Indian civilization is one of the world's oldest and most developed civilizations, i.e., the Indus civilization. India's culture is marked by a high degree of syncretism and cultural pluralism. The diversity inherent in Indian society makes it unique. Indian culture reflects the influence of geography, with a long history of foreign invasions and rule, to which India reacted patiently and created a space for the new customs, traditions, and ideas within their own established traditions.
Earlier, the literary tradition was mostly oral and was passed from generation to generation. Later, written transcription was adopted to ensure longevity and wider dissemination of information. Materials such as birch bark, palm leaves, cloth, wood, and handmade papers were used to store the precious knowledge belonging to different areas of the arts, science, social science, etc.
Everyone is directly or indirectly influenced by their society, which, in turn, is reflected in its literature. Thus, these old scriptures symbolize the social and cultural life of any era. Manuscripts mirror our past. The historical and social change is reflected in the different styles and forms of writing over the centuries. Writing as a craft and writing as a communication skill are inseparable in Indian cultural development.
India has the largest and most varied collection of manuscripts in the world. But due to lack of awareness, a vast amount of literature is already lost and the rest available is mostly in a state of decay. There was no effort to document, preserve, or even explore these rare manuscripts lying within personal possession.
The content and style of manuscripts echo the changing concerns of society. They are required to be documented, preserved, and made accessible to the present and succeeding generations to reinstate the glorious past.
National Mission for Manuscripts is an initiative of the Government of India. The project has helped organizations like Banaras Hindu University to preserve their rare and precious collection of manuscripts and make it available to users.
History of the Sayaji Rao Gaekwad Library, Banaras Hindu University (BHU)
The library was established in 1916 in Telang Hall of Central Hindu College. Initially, it had a small collection which was donated by the son of Justice K. T. Telang, Prof. K. P. Telang. The library was nurtured by the eminent historian Sir Jadunath Sarkar. The library was moved into Central Hall of BHU Faculty of Arts in 1921. In 1926, Sir Sayaji Rao Gaekwad made a generous donation of Rs. 2 lakh (200,000) to establish an independent building for the library. In 1941, the construction of the building was completed and library was established. The architecture of the library followed the archetype of British Museum Library. The present collection of manuscripts in Sayaji Rao Gaekwad Library (also known as Central Library) BHU has been built over a period of time by the generous donations from scholars and their families. These donations helped the library to enrich their collection with many invaluable manuscripts and rare documents. Earlier, these manuscripts were kept under lock and key because of the fear of irreparable damage. The access was restricted to research scholars and eminent personalities.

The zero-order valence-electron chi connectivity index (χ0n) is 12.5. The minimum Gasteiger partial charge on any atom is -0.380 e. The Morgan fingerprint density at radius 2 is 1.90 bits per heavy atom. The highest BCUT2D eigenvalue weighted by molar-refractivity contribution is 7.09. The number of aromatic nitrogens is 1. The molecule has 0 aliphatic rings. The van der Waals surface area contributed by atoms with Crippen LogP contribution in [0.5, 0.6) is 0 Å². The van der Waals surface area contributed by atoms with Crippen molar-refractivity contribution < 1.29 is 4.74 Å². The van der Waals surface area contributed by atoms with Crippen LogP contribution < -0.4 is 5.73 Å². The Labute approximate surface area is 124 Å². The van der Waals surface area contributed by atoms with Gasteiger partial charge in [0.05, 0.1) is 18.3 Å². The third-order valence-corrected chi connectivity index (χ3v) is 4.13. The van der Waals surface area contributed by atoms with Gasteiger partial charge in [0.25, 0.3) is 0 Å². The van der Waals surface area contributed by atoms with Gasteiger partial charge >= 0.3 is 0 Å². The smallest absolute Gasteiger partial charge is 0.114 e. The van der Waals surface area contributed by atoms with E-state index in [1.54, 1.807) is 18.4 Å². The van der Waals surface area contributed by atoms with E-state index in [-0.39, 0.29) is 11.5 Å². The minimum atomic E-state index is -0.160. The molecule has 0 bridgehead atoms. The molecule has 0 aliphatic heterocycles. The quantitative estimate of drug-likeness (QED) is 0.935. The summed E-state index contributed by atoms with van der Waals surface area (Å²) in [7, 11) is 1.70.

In 2003-04, the manuscript collection of the library was opened to the public. The driving force was the IXth five year plan (1997-2002) of the Government of India in which set a high priority on conservation and preservation of manuscripts and rare documents (9th Five Year Plan, Vol. 2.) This was aided by the efforts of the National Mission for Manuscripts. Better preservation technologies have helped gain the trust of authorities on this issue.
National Mission for Manuscripts (NMM) of India
NNM is an ambitious project launched in February 2003 by the Ministry of Culture, Government of India, under the 9th Five-year plan (1997-2002). It was an effort to save national heritage through documentation and representation in different forms and provide more visibility to ensure wider cultural inheritance (National Mission for Manuscripts, 2005).
The mission operates in different states of the country through a network of specifically identified Manuscript Resource Centres (MRCs), Manuscript Partner Centres (MPCs), and Manuscript Conservation Centres (MCCs). These centres work with the objective of collecting data on manuscripts located in different places, from universities and libraries to temples, mathas, madrasas, monasteries, and private collections. An MRC does the job of documenting its own collection and conduct surveys for collections in and around areas/districts. MPCs mainly look after the documentation of their own collections. MCCs look after conservation of manuscripts.
The Mission provides assistance for infrastructure for conservation and preservation of manuscripts. It organizes training...